Movie Review: Queen of Katwe


I was planning on writing a review for Marvel's Luke Cage on Netflix, but, since I cannot really talk about it without spoilers, I thought I'd wait a few days to give people a chance to watch it. In the meantime, I managed to watch Disney's charming and inspirational movie Queen of Katwe.


I've got to admit that this is not normally the type of film I'd watch in the theaters, even being a massive Disney fan. It's not that I don't think its worthy of watching. It's just in this day of rising movie prices, I have to be judicious in what I watch in the theaters. And, admittedly, not being much of a sports fan, I tend to skip Disney's sports movies. That said, I'm so glad that I did watch it.


The Queen of Katwe is based on a true story about a young Ugandan girl named Phiona (Madina Nalwanga) who overcomes adversity by mastering the game of chess. Her mother (Lupita Nyong’o) tries her best to provide for and protect her family, but they are severely impoverished. Then, one day, Phiona discovers Robert Katende (David Oyelowo), a local minister introducing neighborhood children the game of chess. Phiona becomes entranced by the game and soon learns to play the game well. Katende is so impressed that he helps her to master the game and, at the same time, get her the education she needs and deserves.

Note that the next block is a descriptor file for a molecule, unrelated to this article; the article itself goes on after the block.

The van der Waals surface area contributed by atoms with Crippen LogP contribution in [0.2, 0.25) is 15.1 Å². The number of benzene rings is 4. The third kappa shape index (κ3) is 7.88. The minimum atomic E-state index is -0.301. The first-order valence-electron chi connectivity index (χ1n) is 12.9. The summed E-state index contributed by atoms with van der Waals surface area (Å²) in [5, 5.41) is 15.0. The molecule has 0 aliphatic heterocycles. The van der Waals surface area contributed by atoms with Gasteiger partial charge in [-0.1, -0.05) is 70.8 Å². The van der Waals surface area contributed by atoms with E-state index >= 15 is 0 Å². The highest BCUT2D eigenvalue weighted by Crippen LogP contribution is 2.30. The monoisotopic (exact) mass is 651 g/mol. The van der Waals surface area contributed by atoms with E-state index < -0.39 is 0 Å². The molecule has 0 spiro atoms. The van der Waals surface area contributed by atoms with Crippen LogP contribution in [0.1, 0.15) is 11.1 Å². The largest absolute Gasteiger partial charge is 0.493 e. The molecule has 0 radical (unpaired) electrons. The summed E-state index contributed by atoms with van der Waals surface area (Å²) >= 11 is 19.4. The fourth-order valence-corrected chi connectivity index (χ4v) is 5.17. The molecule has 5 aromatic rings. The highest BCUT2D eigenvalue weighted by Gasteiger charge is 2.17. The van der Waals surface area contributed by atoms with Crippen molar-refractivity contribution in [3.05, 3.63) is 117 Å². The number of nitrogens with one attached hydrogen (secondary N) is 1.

The film succeeds because of young Nalwanga, who is so refreshingly honest and real. She does not seem like she is playing a role, but really is a girl from an impoverished area of Katwe. She is quite the natural and will be one to watch in the future for sure.

Nyong'o is quite wonderful as her mother who has to walk the line of encouraging her daughter while managing her fears that Phiona might be emotional crushed since she hasn't experienced anything other than hardship. Oyelowo's Katende also walks the line between two different classes in Katwe. While he's not rich, he is not impoverished either. Yet he sees these children who he feels he wants to have the same kind of opportunity as he did.


I loved how you got a sense of Katwe and how life is there. All the people felt real and not like they sent a whole bunch of American actors to play Africans. Because of this, you really root for Phiona. You want her to succeed. You want her to have a better life.

Queen of Katwe is a really wonderful film and I highly recommend it.

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